Stress has been linked to a heightened risk of cardiovascular events like heart disease and stroke.
In our everyday lives, chronic stress reduces the body's metabolism and influences its ability to lose weight.
A new compelling research links chronic stress with the likelihood of triggering a clinical onset of mild forms of dementia which could disastrously evolve into Alzheimer’s disease.
A new study found that six years after Hurricane Katrina, the number of heart attack patients at Tulane Medical center increased.
Chronic stress is deemed to be a stress the body produces to fight an infection or trauma that never existed. According to a new study this kind of stress is associated with health problems.
Children who experience language difficulties may continue to develop emotional and behavioral problems in adulthood according to a new study.
In a new study, researchers found that pregnant women who suffer from chronic stress have biological changes that leads to the dysregulation of the stress hormone, cortisol.
The hormone estrogen is the reason why females respond better to stress, a new animal study suggests.
Researchers found that stressed male mice's sperm could influence offspring brain development.
People with posttraumatic stress disorder are significantly more likely to develop type 2 diabetes, according to a new study.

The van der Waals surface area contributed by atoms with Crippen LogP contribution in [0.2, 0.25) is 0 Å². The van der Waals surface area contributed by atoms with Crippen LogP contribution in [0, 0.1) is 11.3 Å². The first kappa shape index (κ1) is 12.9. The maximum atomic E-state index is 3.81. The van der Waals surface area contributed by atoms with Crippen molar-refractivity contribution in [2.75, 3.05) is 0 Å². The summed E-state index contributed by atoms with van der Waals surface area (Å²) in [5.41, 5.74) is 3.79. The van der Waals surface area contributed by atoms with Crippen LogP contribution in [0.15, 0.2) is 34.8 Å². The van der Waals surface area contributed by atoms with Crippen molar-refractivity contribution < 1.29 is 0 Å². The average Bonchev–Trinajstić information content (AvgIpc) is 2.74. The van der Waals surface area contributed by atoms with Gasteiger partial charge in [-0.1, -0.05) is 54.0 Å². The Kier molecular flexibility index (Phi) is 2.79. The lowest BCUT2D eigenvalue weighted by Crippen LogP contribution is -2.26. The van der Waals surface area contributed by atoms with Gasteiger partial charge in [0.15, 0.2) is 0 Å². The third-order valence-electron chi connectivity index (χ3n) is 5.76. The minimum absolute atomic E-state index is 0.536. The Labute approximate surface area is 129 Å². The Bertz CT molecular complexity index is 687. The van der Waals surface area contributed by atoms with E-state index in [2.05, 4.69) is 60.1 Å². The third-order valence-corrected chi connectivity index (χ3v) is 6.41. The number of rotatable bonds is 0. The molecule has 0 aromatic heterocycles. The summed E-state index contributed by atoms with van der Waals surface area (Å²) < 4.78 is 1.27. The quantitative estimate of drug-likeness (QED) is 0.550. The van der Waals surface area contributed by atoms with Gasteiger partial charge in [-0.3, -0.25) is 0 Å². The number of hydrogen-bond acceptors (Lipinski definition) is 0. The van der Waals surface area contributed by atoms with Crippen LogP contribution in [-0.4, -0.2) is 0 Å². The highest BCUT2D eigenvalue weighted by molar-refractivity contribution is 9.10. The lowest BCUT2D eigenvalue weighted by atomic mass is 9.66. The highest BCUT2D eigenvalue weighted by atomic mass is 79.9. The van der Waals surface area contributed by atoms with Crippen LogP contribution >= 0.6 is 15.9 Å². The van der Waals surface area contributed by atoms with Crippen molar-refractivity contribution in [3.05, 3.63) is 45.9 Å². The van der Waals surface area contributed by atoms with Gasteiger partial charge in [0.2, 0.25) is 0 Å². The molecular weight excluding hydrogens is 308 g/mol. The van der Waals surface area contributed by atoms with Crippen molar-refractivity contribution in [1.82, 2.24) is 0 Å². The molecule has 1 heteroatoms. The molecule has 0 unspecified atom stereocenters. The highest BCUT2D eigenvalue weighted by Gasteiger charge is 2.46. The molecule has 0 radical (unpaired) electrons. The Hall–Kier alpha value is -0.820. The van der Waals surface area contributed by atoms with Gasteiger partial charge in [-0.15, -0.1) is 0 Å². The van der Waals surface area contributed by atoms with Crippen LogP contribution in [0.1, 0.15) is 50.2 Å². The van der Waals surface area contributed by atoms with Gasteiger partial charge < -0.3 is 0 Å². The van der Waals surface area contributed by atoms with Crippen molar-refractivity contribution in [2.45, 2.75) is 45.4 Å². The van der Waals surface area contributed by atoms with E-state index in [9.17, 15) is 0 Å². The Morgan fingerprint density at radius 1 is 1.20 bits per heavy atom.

Being stressed all the time can increase your risk of developing dementia, researchers warn.
A recent study has found symptoms of different mental health issues like stress, depression and burnout common among the humanitarian aid workers in Uganda.
Loneliness puts a burden on the immune system just as chronic stress does, according to a recent study done in The Ohio State University.
A recent study published in the Journal of Neurology Neurosurgery and Psychiatry reveals that people with chronic stress and a type A personalities (linked to hostility, aggression, impatience and a quick temper) are at high risk for strokes.
Researchers from the University of Sheffield School of Health and Related Research (ScHARR) are today making a series of recommendations for NHS mental health trusts to change the way they collect and use patient feedback to improve the quality of care for inpatients.